Can a flooded city below sea level reemerge as a shining "city upon a hill"? Many might remember Ronald Reagan using that biblical metaphor to describe America as an example lighting the world. But he was quoting Puritan John Winthrop, who invoked the passage to encourage colonists setting up a model Protestant community in the New World.
A nation reacting to the heartache of hurricane Katrina can benefit from Mr. Winthrop's 1630 simile. When days are dark, people need illumination to move forward.
To this centuries-ago governor of the Massachusetts Bay Colony, the challenge must have loomed monumental. Penning his sermon aboard the Arbella, he was bringing the largest contingent from England ever to New England - 11 vessels and 700 passengers - and undertaking a daunting experiment in community building.
In a sense, New Orleans and the devastated Gulf region face recolonization. To muster the fortitude for this massive undertaking, the survivors and those assisting them must see before themselves the beacon of recovery and rebuilding - not only from nature's catastrophe, but from the tragic human errors compounding the damage and suffering.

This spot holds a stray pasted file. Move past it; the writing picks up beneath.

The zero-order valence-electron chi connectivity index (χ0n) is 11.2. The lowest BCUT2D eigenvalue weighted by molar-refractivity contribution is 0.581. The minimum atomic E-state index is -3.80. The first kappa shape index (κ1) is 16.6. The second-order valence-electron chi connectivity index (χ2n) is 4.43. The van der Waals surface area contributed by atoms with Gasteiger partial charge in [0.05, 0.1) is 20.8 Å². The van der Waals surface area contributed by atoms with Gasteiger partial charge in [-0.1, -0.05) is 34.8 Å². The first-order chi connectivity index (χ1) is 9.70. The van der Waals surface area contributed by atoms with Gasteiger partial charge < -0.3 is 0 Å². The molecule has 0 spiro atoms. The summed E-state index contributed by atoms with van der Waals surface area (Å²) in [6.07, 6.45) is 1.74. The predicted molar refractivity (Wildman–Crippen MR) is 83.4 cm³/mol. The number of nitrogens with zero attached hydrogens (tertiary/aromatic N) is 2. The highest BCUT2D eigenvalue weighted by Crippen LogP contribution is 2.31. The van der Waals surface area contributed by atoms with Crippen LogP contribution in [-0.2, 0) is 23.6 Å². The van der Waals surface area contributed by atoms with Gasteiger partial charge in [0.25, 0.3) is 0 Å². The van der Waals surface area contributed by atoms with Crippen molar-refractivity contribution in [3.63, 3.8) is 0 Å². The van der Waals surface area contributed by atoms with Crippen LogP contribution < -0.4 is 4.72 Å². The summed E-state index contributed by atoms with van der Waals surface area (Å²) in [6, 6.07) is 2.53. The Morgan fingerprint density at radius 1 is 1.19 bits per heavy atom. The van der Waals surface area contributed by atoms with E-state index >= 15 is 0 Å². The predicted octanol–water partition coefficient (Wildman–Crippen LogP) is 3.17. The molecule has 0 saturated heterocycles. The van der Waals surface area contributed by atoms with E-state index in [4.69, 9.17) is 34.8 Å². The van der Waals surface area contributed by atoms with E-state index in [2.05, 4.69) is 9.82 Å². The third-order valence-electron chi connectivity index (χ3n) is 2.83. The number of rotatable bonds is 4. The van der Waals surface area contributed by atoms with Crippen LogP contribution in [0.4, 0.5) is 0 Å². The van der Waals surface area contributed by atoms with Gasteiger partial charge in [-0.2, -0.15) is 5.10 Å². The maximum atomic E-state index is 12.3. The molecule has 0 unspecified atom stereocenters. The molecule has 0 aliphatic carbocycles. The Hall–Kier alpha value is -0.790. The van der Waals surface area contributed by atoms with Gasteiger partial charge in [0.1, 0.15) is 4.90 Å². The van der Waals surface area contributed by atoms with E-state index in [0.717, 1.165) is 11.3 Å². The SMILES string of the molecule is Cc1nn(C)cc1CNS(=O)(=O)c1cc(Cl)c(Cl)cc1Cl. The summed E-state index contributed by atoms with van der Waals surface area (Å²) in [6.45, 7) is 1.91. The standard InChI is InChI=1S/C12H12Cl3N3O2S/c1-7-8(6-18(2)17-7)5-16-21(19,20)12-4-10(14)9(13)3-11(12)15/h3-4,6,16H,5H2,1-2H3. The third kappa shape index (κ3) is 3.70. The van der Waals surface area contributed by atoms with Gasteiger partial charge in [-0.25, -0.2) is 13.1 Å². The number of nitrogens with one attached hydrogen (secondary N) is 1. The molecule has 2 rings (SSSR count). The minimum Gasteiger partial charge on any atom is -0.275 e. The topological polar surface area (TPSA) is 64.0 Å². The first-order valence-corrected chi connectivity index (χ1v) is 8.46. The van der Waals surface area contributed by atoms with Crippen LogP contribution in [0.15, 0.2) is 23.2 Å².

Winthrop's guidelines on how to establish his shining city are of course deeply rooted in Puritan Christian theology. But hundreds of years later, they bear an uncanny relevance to the Katrina challenge, and ring with a universality and humanity that sounds across faiths and beliefs.
As he journeyed over the Atlantic, he anchored his sermon with the message that the better-off must help those in need. "Every man," he wrote, "must afford his help to another in every want or distress."
As survivors transition to new lives, the helping hand of individuals is especially important. Government can set up shelters, but it takes volunteers to staff them, homeowners to offer spare rooms to evacuees, and employers and school administrators to open their doors to them.
America's generous spirit is already pouring out, but it must reach even those with no outside connections. The poor, aged, and infirm who were stranded in the New Orleans rescue effort, for instance, can't be left behind again in the recovery stage.
And what about the construction phase ahead? Winthrop wrote of the need to "lay up for posterity" and warned that "we must not content ourselves with usual ordinary means." The usual and ordinary would be to allow, yet again, development in danger zones and to ignore the need for protective wetlands. Congress has approved $1 billion to shore up US shorelines. But it should consider the $14 billion plan to restore meandering waterways in the Mississippi Delta.
And, at some point, a nonpartisan review of government preparedness and response to this disaster should also occur. Expressing "less respect toward ourselves," as Winthrop advised, implies a humility that can admit mistakes and learn from them.
To succeed, Winthrop said the Puritans needed to be "knit together ... as one man." That is how a country rises to the occasion, and how a sunken city is relocated to a hilltop.